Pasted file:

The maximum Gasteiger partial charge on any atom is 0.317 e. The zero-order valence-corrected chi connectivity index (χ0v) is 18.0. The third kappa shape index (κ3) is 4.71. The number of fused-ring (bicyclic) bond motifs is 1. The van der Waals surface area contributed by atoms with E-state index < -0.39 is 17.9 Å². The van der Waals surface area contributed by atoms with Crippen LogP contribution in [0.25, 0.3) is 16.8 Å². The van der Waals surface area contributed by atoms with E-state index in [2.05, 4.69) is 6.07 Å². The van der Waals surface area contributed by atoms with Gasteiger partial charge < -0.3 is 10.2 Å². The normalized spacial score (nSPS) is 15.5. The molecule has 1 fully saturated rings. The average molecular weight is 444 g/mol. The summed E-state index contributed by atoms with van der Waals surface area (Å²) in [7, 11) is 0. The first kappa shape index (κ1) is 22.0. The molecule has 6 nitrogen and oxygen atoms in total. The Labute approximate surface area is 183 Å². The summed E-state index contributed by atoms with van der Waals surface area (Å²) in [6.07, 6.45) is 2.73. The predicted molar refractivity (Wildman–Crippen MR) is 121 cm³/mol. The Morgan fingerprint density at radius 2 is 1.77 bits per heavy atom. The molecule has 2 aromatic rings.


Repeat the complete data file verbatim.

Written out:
The maximum Gasteiger partial charge on any atom is 0.317 e. The zero-order valence-corrected chi connectivity index (χ0v) is 18.0. The third kappa shape index (κ3) is 4.71. The number of fused-ring (bicyclic) bond motifs is 1. The van der Waals surface area contributed by atoms with E-state index < -0.39 is 17.9 Å². The van der Waals surface area contributed by atoms with Crippen LogP contribution in [0.25, 0.3) is 16.8 Å². The van der Waals surface area contributed by atoms with E-state index in [2.05, 4.69) is 6.07 Å². The van der Waals surface area contributed by atoms with Gasteiger partial charge < -0.3 is 10.2 Å². The normalized spacial score (nSPS) is 15.5. The molecule has 1 fully saturated rings. The average molecular weight is 444 g/mol. The summed E-state index contributed by atoms with van der Waals surface area (Å²) in [7, 11) is 0. The first kappa shape index (κ1) is 22.0. The molecule has 6 nitrogen and oxygen atoms in total. The Labute approximate surface area is 183 Å². The summed E-state index contributed by atoms with van der Waals surface area (Å²) in [6.07, 6.45) is 2.73. The predicted molar refractivity (Wildman–Crippen MR) is 121 cm³/mol. The Morgan fingerprint density at radius 2 is 1.77 bits per heavy atom. The molecule has 2 aromatic rings.